The work is visually stunning and individuated as per the contemporary canon. The use of the Guggenheims' space is superb. The dramatic agenda and the walk on the roles by an eclectic cast of superstars(Ursula Andress; Norman Mailer, Jim Otto, Al Davis, and the drummer from the rock band Slayer included) and the threading of narratives with a Robert Altman like sense of in and out allows the works to work on many levels (the least of which not being the role the object takes on as art and our obeisance to it under present contexts and or circumstances).
So doesn't anyone see the play on consumerism and planet
Problem for this grand opus is that when Mr. Barney lectures or speaks to the exhibits curator Nancy Spector for her text as the main writer of the retrospective's cumbersome accompanying catalogue he explains away to the reader or viewer to great a majority of the work-as if in a seemingly late arriving libretto. So therefore the deflation to some extent airs out the highly organized mystery into an "and so this is what he means."
Taken, as art on pure originality Barneys' is a stunning achievement. However now as the "Cremaster" cycle has finished its revolution as spun into orbit by its' creator it cannot help but loose its power. One has retrieved the prize from the box the cracker jacks. After all does it just read as a prolonged albeit high budget adolescent male sex fantasy? Or is it not after all the repressive political response to repression known as political correctness now just letting the opposition back into the discussion (albeit in a mutated cartoon like format form the reverse nevertheless reversing itself but choosing the male side while you are supposedly not looking)?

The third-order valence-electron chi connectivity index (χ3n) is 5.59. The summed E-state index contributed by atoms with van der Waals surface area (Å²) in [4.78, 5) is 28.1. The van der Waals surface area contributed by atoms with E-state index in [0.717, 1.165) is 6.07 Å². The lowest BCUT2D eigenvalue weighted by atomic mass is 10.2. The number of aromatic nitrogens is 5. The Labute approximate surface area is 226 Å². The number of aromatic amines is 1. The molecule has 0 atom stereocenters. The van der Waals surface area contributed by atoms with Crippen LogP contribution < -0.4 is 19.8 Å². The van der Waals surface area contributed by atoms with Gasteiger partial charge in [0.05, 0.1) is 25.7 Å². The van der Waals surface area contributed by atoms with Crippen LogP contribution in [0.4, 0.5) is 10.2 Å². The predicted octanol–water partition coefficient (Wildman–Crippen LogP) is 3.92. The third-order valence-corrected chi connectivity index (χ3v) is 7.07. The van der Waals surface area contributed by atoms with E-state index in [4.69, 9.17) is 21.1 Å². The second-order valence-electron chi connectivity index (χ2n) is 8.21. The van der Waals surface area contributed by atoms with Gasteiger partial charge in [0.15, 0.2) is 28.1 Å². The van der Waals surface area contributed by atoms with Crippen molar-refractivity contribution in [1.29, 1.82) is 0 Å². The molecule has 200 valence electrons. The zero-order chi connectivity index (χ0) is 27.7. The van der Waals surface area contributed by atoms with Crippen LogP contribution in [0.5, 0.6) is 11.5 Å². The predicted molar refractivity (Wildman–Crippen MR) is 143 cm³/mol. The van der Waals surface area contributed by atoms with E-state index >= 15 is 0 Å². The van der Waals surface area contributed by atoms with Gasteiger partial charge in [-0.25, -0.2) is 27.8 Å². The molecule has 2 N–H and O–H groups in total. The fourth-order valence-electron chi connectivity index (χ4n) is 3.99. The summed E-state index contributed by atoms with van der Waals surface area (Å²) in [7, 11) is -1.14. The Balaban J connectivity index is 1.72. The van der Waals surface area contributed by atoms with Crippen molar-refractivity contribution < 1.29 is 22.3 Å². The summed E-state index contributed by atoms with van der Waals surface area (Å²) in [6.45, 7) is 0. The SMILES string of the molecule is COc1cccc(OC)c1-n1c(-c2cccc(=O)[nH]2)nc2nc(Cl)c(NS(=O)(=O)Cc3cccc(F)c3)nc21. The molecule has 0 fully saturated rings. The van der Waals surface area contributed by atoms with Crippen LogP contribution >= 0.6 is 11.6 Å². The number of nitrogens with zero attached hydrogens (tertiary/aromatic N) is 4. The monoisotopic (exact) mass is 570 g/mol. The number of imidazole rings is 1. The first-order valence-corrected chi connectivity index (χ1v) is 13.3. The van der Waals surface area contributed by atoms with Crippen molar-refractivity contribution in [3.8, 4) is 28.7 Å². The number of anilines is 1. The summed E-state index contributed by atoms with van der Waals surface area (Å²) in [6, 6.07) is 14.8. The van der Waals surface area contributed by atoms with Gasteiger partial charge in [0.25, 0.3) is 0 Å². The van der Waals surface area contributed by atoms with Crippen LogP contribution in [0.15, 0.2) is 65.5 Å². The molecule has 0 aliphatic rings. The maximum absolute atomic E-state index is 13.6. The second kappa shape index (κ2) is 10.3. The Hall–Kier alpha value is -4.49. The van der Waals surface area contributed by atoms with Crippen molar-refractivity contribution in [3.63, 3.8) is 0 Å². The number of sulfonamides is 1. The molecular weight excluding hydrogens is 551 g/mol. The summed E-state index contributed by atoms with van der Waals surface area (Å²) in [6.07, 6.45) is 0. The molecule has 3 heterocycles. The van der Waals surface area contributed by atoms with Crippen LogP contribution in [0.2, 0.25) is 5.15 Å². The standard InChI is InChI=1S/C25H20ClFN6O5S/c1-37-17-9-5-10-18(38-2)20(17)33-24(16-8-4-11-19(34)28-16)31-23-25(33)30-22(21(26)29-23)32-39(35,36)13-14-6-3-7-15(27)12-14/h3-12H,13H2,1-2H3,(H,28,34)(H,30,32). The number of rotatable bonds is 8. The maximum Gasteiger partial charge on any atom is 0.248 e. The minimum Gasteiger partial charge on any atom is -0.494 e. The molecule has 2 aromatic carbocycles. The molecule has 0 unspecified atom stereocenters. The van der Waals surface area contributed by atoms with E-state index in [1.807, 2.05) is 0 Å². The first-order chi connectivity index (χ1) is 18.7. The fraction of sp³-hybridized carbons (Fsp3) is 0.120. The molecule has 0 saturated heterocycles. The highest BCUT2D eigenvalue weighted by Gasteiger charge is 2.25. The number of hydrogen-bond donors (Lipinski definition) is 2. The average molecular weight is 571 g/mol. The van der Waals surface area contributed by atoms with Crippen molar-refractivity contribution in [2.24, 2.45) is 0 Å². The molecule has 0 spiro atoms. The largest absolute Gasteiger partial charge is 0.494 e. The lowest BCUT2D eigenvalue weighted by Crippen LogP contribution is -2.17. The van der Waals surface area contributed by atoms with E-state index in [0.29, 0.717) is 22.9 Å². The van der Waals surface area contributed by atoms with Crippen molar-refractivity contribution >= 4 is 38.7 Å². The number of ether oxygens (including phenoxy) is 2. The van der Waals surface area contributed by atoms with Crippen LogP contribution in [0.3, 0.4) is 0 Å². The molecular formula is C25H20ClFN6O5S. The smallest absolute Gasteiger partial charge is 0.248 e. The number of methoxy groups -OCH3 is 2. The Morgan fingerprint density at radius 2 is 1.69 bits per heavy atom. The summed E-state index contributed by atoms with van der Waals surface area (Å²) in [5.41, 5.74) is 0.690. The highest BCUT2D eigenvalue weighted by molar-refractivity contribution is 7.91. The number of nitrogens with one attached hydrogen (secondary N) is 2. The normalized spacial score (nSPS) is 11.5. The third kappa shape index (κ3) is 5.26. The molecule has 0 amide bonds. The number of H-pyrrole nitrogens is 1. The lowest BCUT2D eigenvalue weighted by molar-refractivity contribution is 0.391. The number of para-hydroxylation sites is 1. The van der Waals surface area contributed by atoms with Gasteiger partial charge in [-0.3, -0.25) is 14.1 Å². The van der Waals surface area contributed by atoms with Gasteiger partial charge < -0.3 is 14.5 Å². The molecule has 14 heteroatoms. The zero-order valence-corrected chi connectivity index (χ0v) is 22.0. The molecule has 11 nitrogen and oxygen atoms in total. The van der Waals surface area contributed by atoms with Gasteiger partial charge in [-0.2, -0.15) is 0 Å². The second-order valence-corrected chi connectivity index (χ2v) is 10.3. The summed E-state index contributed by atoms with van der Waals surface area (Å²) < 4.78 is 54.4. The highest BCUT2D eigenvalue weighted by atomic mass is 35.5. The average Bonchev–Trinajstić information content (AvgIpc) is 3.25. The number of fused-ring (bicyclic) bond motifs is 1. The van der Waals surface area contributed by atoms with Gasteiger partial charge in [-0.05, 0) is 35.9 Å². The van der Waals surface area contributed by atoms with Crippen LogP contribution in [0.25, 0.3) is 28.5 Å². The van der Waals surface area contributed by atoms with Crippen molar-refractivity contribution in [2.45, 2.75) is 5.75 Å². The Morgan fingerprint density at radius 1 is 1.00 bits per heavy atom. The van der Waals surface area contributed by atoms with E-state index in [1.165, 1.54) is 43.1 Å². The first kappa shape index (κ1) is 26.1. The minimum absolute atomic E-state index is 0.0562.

Personally, I also think it should all be redone starring the villain crime master from Spiderman (the one who guilt tripped the green goblin and vice versa). Somebody else ought to be able to go Wagnerian with his or her sexual and gender identification fantasies. I personally want to set off for the Isle of Mann and race motorbikes with sidecars on the male-female identification circuit
Matthew Barney's work like Dennis Oppenheim's and David Reed's swims in the super-text, the mega-transect of all continuous texts; sub, con, primary, secondary, and so forth. However when one reads the exhibition catalogue or hears his explanation the literal rigidity with which Barney externalizes creative thoughts the mysteries of his work renders what seemed magical more rudimentary. As if it all were giant choreographed sesame street spelling bee production.
Anyway super collisions happen in the final Cremaster as Chrysler impalas play lobby demolition derby in the Chrysler building's ornate art deco foyer smashing one phantom auto which becomes a denture for the apprentice initiate later in the flick. Now as my sister's wedding approaches and becomes a vicious bar mitzvah redux I imagine my angry relatives from both sides of the ruined family driving these cars (just don't point them at me).
Finally it goes without saying that this opus is epic and as such the films within are really the products of many many creative people- or as as Mr.Barney might say or not say one evening when he reaches the podium at the Kodak Theater "too numerous to mention."